The File On Thelma Jordan (1950)

This one is a doozy, but it hits the right marks for an old timey crime movie, right up until the end. Wendell Corey is Cleve, the assistant district attorney, and the night we meet him he’s drunk and hiding out in a detective’s office because he doesn’t want to bother going to a fancy party hosted by his father in law. While there, title character Thelma, played by THE noir villain Barbara Stanwyck, walks in to report possible prowler activity in her wealthy aunt’s home. Cleve clumsily puts the moves on Thelma, and she gives in to his constant advances. And it’s clear he’s married, by the way. I guess the 5th or 6th unwelcome sexual advance is the charm, and the two begin an affair after that evening.

WELL, some nights later into their relationship, the two plan a getaway and Thelma leaves a note with her wealthy aunt. Wealthy aunt wakes up to some noise, grabs her gun, and goes to investigate. She heads into the living room off camera, and we hear a gunshot.

Thelma calls Cleve and he stops by and she’s like “my aunt was killed!” and Cleve is like “ugh I’m the assistant DA this is gonna be a wacky adventure.” No, actually what he does is sternly whisper orders to clean up the crime scene as they correctly assume that the house staff has heard the commotion and are on their way from the staff quarters to investigate. Thelma pretends to not know what is going on, but the police nod and wink to each other because c’mon, Thelma’s clearly a conniving gold digger who showed up out of nowhere and worked her way into her aunt’s will.

Cleve gives her advice about playing it cool, but then gets news of his assignment prosecuting her in court, as Thelma has chosen a lawyer related to the actual DA. Everyone around him is pretty giddy about this no-brainer court case and the spotlight attention that comes with it. Cleve pushes for the death penalty, which instantly makes him unpopular with the jury, and then…well I don’t know if he tries to throw the case, but if he’s not he does a great job of making an ass of himself when he freaks out in front of the judge because the defense lawyer doesn’t want to put Thelma up on the stand. Heck, I’m not a lawyer and I know that Cleve can’t put her up there if her lawyer won’t let her. Who is he, Alberto Gonzales? I didn’t even have to call RwC Jesse over this one. I did anyway, he told me stop bothering him with these questions.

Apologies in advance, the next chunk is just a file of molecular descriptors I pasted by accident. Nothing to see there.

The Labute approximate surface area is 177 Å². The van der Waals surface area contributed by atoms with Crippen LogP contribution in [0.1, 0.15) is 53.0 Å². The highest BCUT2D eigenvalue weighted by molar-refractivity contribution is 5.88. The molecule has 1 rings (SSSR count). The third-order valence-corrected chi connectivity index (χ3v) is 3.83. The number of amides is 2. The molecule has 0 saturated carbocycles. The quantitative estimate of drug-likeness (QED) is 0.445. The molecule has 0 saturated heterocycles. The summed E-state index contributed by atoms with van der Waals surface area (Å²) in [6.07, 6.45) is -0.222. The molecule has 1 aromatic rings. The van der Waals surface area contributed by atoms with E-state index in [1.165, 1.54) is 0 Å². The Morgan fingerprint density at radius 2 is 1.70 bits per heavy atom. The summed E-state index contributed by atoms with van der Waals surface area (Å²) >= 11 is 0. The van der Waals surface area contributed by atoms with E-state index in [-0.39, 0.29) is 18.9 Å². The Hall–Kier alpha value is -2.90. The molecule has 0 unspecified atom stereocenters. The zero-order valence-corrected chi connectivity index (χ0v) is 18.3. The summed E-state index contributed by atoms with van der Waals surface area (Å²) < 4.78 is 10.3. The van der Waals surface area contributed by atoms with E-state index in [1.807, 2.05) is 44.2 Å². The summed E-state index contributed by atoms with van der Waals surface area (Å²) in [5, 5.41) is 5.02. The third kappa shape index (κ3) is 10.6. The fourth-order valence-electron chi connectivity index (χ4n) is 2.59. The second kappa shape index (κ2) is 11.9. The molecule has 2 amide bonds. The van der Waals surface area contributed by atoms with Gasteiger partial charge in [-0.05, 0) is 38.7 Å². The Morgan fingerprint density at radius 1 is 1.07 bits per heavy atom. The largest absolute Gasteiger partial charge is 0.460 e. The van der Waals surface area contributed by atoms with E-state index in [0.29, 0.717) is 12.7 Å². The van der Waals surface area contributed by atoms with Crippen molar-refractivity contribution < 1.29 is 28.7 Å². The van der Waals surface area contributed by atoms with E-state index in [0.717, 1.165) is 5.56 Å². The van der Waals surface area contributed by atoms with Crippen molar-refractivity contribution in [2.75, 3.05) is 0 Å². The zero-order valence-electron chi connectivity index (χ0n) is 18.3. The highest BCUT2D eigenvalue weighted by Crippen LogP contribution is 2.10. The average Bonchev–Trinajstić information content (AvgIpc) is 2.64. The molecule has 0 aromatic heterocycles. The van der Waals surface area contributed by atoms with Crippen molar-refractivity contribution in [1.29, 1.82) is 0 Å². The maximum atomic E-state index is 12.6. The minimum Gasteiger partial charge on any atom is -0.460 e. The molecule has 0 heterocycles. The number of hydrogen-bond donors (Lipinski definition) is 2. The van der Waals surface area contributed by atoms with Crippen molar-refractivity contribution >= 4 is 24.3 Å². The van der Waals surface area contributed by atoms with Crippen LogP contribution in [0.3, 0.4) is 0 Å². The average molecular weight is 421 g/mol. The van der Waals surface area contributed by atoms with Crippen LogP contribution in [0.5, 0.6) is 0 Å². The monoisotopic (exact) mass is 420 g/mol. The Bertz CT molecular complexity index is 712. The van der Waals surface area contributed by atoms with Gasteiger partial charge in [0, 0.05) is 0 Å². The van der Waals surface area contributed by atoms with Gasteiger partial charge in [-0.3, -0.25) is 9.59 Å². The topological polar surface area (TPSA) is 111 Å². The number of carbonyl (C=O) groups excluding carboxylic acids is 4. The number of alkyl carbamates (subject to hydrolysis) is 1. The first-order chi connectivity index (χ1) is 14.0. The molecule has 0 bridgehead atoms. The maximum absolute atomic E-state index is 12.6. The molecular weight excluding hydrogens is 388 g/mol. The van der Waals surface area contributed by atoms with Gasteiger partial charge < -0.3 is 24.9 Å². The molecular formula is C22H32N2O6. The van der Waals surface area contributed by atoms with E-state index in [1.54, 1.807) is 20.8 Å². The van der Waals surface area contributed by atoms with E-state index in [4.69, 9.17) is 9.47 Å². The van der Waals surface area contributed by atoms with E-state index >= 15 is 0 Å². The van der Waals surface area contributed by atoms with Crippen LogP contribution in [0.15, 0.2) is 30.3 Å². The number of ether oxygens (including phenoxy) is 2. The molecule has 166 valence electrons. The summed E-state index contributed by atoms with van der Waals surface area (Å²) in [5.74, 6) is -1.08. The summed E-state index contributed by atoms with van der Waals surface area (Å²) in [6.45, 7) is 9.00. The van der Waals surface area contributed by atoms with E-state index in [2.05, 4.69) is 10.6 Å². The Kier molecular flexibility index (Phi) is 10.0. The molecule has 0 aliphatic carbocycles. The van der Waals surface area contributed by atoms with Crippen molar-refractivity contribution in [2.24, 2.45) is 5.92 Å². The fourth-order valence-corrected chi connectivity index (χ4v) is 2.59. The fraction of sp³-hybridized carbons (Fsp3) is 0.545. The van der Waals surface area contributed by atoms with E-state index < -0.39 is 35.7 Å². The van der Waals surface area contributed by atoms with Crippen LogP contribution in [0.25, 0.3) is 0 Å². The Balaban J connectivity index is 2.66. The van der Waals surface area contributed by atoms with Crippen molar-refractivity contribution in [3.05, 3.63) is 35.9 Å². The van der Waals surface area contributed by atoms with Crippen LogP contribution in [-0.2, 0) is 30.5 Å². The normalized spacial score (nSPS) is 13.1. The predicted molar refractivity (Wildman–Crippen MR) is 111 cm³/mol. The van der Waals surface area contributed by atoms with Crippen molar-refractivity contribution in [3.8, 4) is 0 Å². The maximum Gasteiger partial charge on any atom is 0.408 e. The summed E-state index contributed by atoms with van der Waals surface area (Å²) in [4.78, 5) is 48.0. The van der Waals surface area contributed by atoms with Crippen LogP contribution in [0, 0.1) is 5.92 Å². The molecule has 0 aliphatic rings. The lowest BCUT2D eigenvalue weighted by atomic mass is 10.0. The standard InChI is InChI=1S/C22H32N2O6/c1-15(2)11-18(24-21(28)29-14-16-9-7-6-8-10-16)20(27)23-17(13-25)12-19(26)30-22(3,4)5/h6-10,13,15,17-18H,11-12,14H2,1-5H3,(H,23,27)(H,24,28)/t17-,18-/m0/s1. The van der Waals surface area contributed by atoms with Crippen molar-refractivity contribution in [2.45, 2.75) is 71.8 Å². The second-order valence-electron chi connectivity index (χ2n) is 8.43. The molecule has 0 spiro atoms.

Anyway, the jury acquits her. Before Cleve can sneak away from his loving family to unwisely be with her, which even she thinks is a bad idea, her boyfriend and sometimes crime partner shows up. Yup, they planned this whole thing, though probably not with the whole seducing Cleve part (that was on Cleve). They throw it in Cleve’s face, even though he threatens to expose the boyfriend and prosecute him for conspiracy for murder or some such.

Up until this point, this is an engaging noir drama, and it’s beautiful to look at, especially the aunt’s estate that seems vacant yet is watched by everyone. Cleve stupidly shies away from his family even while news comes in that Thelma may have ties to lowlifes across the country. Just as soon as Thelma and her partner are driving away, she attacks him in the moving car, causing them to crash.

From there, she dies in the hospital after confessing to the actual DA, leaving Cleve out of it. Well, the DA seems to know what’s going on, and tells Cleve, but Cleve says he’s going to quit being a prosecutor and deal with all the consequences as he walks out of the movie.

This is a pretty good one, although Cleve is an idiot on several levels. I know it’s the 50’s so a frustrated dame has to put up with a touchy feely powerful married man, who is the hero by the way. He totally gets p’wn’d by the criminal couple at the end. He’s screwed, and is just as ineffectual as a noir “hero” in that he can’t redeem himself at all other than quitting (and possibly charged with several crimes).

Like, why can’t Cleve set up an elaborate revenge plan to have Thelma incriminate herself while murdering him? I guess he’s a different kind of movie stupid.

Anyway, Wendell Corey was in a lot of stuff, but I recognize him from an 8th season MST3K episode, the weird spy “thriller” Agent For H.A.R.M.